(Image Courtesy of Caltech, used with permission))

Britten was a prodigy, attending the University of Virginia in physics at age 16. He received his bachelor's degree in 1940, and then went to work on the Manhattan Project, where he attempted to do uranium isotope separation magnetically.[3] He continued in graduate school at Princeton University after the war, doing a dissertation on the "Scattering of 32 MeV Protons from Several Elements." After getting his Ph.D. in nuclear physics from Princeton in 1951, Britten jumped into biophysics at the Carnegie Institution.

Britten was a staff member of the Department of Terrestrial Magnetism at Carnegie from 1951 to 1971, as a member of its biophysics group.[3] After attending a bacteriophage course at Cold Spring Harbor Laboratory, Britten's interest shifted to genetics; specifically, the mechanism by which genetic information becomes proteins. The transition was enabled by the department's collegial and interdisciplinary atmosphere.[3]

In 1971, while still with Carnegie, Britten began a collaboration with developmental biologist, Eric Davidson, at Caltech. The collaboration was so fruitful that he asked his Carnegie director if he could remain at Caltech, but still be associated with the Carnegie Institution. Until his designation as a Caltech Emeritus Professor in 1991, Britten remained a "Staff Member, Carnegie Institution of Washington."[3]

Britten and Kohne discovered non-coding DNA using a technique called renaturation. The technique involves breaking DNA into smaller segments, and then separating these into single single strands of DNA. The complementary strands will recombine, and they will recombine faster when there's more repetition. Materials scientists (and dentists) will be interested to learn that hydroxyapatite, Ca10(PO4)6(OH)2, is used to separate double-stranded DNA from single-stranded DNA for analysis.[6]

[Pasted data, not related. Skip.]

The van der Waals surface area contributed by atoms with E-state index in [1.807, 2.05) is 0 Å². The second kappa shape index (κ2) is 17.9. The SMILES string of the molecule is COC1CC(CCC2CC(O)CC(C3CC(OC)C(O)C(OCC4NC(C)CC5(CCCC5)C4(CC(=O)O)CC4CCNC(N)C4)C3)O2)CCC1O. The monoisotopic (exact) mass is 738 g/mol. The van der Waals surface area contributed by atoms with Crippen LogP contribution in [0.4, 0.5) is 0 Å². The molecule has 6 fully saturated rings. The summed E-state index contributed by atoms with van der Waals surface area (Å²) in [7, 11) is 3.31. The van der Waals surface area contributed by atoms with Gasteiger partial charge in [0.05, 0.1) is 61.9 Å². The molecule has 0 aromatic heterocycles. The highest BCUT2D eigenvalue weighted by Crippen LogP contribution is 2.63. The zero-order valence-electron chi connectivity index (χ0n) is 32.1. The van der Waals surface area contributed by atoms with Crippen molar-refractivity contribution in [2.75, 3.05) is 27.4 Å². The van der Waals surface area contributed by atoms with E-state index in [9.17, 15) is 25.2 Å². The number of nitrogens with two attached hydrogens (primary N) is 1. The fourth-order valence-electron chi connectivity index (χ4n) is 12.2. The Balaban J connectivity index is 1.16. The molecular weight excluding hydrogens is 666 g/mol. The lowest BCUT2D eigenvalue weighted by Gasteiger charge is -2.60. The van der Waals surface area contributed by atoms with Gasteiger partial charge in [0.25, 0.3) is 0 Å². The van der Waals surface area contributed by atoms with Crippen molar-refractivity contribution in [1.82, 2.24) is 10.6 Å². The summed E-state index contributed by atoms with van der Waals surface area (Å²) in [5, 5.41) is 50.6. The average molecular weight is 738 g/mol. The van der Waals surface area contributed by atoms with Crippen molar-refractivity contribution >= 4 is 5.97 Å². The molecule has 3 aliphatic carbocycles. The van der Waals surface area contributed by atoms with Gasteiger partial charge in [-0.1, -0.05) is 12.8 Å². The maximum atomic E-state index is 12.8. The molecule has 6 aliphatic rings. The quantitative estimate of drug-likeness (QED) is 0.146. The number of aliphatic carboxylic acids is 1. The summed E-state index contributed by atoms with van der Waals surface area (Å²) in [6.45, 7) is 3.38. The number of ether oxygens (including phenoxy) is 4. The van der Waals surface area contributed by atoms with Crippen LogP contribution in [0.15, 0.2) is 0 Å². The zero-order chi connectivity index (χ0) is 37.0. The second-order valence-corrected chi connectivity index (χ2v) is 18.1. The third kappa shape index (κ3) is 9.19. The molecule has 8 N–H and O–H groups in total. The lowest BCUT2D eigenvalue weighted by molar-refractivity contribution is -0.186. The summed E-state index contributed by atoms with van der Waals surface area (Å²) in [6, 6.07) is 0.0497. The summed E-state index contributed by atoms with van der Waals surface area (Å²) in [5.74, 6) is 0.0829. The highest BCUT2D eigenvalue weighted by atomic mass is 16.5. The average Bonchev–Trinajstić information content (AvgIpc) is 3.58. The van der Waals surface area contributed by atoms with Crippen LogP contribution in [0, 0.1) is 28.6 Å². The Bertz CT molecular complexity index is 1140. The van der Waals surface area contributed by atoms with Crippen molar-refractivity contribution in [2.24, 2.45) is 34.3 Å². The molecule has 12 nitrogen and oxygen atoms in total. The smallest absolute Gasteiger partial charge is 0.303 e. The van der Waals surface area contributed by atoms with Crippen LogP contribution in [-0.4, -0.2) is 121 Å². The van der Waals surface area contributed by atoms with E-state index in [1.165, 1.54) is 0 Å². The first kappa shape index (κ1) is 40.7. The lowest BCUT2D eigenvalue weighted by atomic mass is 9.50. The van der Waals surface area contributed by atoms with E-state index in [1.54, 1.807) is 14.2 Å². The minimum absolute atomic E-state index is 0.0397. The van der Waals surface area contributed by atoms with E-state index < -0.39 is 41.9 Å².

Britten and Davidson advanced evolutionary developmental biology (often called, "evo-devo," which always reminds me of the eponymous music group) by showing that the development of organisms wasn't just about genes. It was also about the regulation of gene expression. There are regulatory genes that determine when and where other genes are expressed.[5]

Roy Britten was elected to the National Academy of Sciences in 1972. Maxine F. Singer, a former Carnegie Institution President, remarked that "Roy was a scientists’ scientist."[3]


  1. How Many Genes Are in the Human Genome? U.S. Department of Energy Office of Science, Office of Biological and Environmental Research, Human Genome Program.
  2. Terrestrial Magnetism's Roy Britten dies at 92, Carnegie Institution Web Site, January 31, 2012.
  3. Janice Dunlap, "Roy J. Britten's Years at DTM," Carnegie Institution Web Site, February 1, 2012.
  4. Roy Britten, Caltech's pioneering DNA researcher, dies at 92, Pasadena Star News, January 26, 2012.
  5. Marcus Woo, "Roy J. Britten, 92," Caltech Press Release, January 26, 2012.
  6. Thomas H. Maugh II, "Roy Britten dies at 92; Caltech biologist was DNA, gene pioneer," Los Angeles Times, February 22, 2012.